Cranberry Sauce for Christmas

Cranberries -- Photo Courtesy of Lady Disdain

Cranberries -- Photo Courtesy of Lady Disdain

One valuable lesson I’ve learned from this experiment in cooking Great Aunt Lillian’s recipe’s is NEVER, and I repeat, NEVER, think you will make one of these recipes on the first try to take to a big gathering such as Thanksgiving or Christmas. As I think back to my cooking tests, very few recipes have been successes on the first try. Most have had to be made again after a bit of tweaking after the “ah ha moment” when I realize what is unspoken in the recipe.

And so the story of Great Aunt Lillian’s Crystal Cranberry Sauce. Ah, the name conjures up such visions of a beautiful cranberry sauce gracing the Thanksgiving table as I waltz into my friends home with an angelic smile on my face. But this was not to be. Instead I had buckets and buckets of super sweet uncongealed cranberry syrup an hour before I was to appear at the event! Thankfully, my husband had over bought on the cranberries, and I was able to save the day with the modern recipe on the back of the cranberry bag. So what happened? I’d say lack of research due to my haste in getting ready for a holiday.

The First Thanksgiving -- Photo Courtesy of Turtlemom4bacon

The First Thanksgiving -- Photo Courtesy of Turtlemom4bacon

My normal routine in preparing to cook a recipe is to find similar recipes from the period and read them for common cooking instructions, times, and temperatures. This time, I grabbed our 1970s Joy of Cooking and read their version of Cranberry Sauce and dove right in. I mean how hard can it be to cook cranberry sauce right?

Before we look at the recipe, let’s look at the history of Cranberry Sauce in America. Cranberries may or may not have been served at the first Thanksgiving. We don’t know for sure. Cranberries were eaten and enjoyed by the Native American tribes that the first settlers came into contact with. From them early settlers adopted the cranberry into our cooking, even though cranberries are known to grow in England. (Many people wrongly believe the cranberry is native to America. Nope!) The Colonists did find them bitter and added sugar to sweeten them and used them as a condiment or relish and in sweetened pies and puddings.

Aunt Lilly's Cranberry Sauce Recipe

Aunt Lilly's Cranberry Sauce Recipe

In reviewing some early recipes you have the whole range from very sweet, such as the 1840 recipe that calls for a quart of cranberries, a wine glass full of water, and a pound of brown sugar, to an 1885 recipe that calls for a quart of cranberries, a teacup full of water, and a teacup of brown sugar. I have found scores of recipes and all call for different ratios of sugar to cranberries. Of the five recipes from the 19th and early 20th century I had access to I found that three of the recipes call for a very sweet two to one ratio of cranberries to sugar while two called for a more modern three to one ratio.

Here’s Aunt Lillian’s recipe:

Crystal Cranberry Sauce (and yes, this makes a HUGE quantity of Sauce)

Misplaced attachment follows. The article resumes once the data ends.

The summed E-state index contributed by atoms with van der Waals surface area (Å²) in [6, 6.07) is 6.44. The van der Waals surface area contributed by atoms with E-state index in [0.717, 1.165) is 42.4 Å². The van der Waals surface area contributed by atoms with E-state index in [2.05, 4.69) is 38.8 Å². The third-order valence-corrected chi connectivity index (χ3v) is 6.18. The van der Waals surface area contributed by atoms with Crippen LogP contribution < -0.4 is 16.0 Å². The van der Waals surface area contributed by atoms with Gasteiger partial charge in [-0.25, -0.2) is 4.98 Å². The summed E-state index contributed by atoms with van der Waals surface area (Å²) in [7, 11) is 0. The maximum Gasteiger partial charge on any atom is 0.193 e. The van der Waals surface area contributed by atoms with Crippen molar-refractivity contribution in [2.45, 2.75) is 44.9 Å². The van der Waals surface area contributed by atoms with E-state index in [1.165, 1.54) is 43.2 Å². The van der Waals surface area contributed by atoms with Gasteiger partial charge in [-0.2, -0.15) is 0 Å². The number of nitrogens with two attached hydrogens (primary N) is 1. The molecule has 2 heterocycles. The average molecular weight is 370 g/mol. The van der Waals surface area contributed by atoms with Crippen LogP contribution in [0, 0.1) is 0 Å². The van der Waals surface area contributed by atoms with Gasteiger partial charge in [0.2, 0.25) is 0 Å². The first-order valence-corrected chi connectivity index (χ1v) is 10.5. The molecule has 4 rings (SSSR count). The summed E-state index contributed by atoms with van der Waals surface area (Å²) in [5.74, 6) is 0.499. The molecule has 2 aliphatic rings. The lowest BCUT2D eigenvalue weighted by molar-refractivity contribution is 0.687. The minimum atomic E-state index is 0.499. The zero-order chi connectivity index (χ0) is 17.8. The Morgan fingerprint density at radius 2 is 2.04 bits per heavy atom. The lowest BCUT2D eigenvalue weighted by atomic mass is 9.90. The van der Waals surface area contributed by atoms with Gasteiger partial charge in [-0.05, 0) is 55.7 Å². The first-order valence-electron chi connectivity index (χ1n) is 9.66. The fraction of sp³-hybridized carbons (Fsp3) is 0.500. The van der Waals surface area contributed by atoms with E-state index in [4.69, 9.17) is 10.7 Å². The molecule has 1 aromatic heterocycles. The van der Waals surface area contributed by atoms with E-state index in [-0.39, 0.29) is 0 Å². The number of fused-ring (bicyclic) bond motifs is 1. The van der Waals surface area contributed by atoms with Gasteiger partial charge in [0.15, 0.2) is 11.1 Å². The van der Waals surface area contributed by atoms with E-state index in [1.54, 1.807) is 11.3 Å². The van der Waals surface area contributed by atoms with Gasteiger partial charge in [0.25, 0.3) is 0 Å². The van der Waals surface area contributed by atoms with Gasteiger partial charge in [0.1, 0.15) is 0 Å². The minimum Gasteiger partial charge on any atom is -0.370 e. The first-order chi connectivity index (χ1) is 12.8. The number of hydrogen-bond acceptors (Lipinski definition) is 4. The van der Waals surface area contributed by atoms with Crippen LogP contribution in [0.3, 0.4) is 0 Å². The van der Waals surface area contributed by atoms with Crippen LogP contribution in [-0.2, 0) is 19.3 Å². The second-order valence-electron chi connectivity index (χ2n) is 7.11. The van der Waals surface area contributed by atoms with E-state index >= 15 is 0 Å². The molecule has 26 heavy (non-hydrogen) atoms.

• 2 quarts (8 cups) cranberries
  • 5 cups sugar
  • 1 quart (4 cups) water

Wash the cranberries and place in a covered kettle. Dissolve the sugar and water and pour over cranberries. Let boil 15 minutes and do not stir, Take from fire, keep covered and let cool in syrup.

Here’s what I did and what ‘d do the second time IF I’d try it again:

I washed the cranberries and put them in the pan with with sugar and the water and brought them all to a boil. I let it boil without stirring (this must have been very important as she had this underlined) for 15 minutes. I then took it off the burner and let it cool in the syrup.

Here’s what I do differently:

The Cranberries Do Look Like Little Crystals When They Cook

The Cranberries Do Look Like Little Crystals When They Cook

First, I’d boil the sugar and water first until the sugar dissolves and pour that over the cranberries and then bring the whole thing to a boil again for 15 minutes.

Next, I’d keep the whole thing covered during the 15 minutes (note her reference to “take from fire, keep covered…..” which implies the cranberries are covered during cooking).

Then I’d keep the pan covered as the sauce cools.

But here’s the rub. In tasting what I cooked it was mind numbingly sweet! So sweet even if it had congealed we’d never eat it. Diabetic coma you bet!

So Finally, for Christmas I’ll half the recipe and reduce the amount of sugar to get to a modern 3 to 1 ratio and try it one more time.

And since I just spent an eon agonizing over the measurements that is roughly:

  • 1 quart cranberries
  • 1 3/4 cups sugar (that’s the rough part for us Humanities majors!)
  • 2 cups water

Thankfully we are eating Christmas dinner alone with the doggies so if this batch doesn’t work oh well! But I will report back on the results! Merry Christmas to all and Happy New Year!

p.s. – if the Cranberry Sauce doesn’t work, the one on the back of the cranberry bag is excellent!

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